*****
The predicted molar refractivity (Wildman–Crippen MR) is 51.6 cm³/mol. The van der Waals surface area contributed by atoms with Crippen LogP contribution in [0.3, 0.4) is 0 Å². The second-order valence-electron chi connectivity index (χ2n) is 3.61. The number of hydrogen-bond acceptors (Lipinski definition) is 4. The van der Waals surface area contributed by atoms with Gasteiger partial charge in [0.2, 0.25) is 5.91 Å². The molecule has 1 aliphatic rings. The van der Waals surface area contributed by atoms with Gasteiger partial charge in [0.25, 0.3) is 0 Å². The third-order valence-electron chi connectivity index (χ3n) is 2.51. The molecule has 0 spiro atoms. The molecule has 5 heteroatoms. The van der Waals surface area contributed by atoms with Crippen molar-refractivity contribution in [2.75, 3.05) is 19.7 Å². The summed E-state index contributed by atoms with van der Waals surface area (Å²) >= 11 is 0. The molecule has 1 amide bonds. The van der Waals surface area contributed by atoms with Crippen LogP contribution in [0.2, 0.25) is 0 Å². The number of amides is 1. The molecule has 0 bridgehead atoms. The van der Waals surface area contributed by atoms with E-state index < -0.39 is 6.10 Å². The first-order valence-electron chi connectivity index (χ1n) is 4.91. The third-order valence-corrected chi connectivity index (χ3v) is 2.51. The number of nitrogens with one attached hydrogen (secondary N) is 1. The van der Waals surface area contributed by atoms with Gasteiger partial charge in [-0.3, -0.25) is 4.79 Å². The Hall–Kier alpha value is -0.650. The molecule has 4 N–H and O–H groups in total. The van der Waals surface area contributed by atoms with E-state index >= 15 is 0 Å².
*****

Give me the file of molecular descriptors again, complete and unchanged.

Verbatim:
The predicted molar refractivity (Wildman–Crippen MR) is 51.6 cm³/mol. The van der Waals surface area contributed by atoms with Crippen LogP contribution in [0.3, 0.4) is 0 Å². The second-order valence-electron chi connectivity index (χ2n) is 3.61. The number of hydrogen-bond acceptors (Lipinski definition) is 4. The van der Waals surface area contributed by atoms with Gasteiger partial charge in [0.2, 0.25) is 5.91 Å². The molecule has 1 aliphatic rings. The van der Waals surface area contributed by atoms with Gasteiger partial charge in [0.25, 0.3) is 0 Å². The third-order valence-electron chi connectivity index (χ3n) is 2.51. The molecule has 0 spiro atoms. The molecule has 5 heteroatoms. The van der Waals surface area contributed by atoms with Crippen molar-refractivity contribution in [2.75, 3.05) is 19.7 Å². The summed E-state index contributed by atoms with van der Waals surface area (Å²) >= 11 is 0. The molecule has 1 amide bonds. The van der Waals surface area contributed by atoms with Crippen LogP contribution in [0.2, 0.25) is 0 Å². The number of amides is 1. The molecule has 0 bridgehead atoms. The van der Waals surface area contributed by atoms with E-state index < -0.39 is 6.10 Å². The first-order valence-electron chi connectivity index (χ1n) is 4.91. The third-order valence-corrected chi connectivity index (χ3v) is 2.51. The number of nitrogens with one attached hydrogen (secondary N) is 1. The van der Waals surface area contributed by atoms with Gasteiger partial charge in [-0.3, -0.25) is 4.79 Å². The Hall–Kier alpha value is -0.650. The molecule has 4 N–H and O–H groups in total. The van der Waals surface area contributed by atoms with E-state index >= 15 is 0 Å².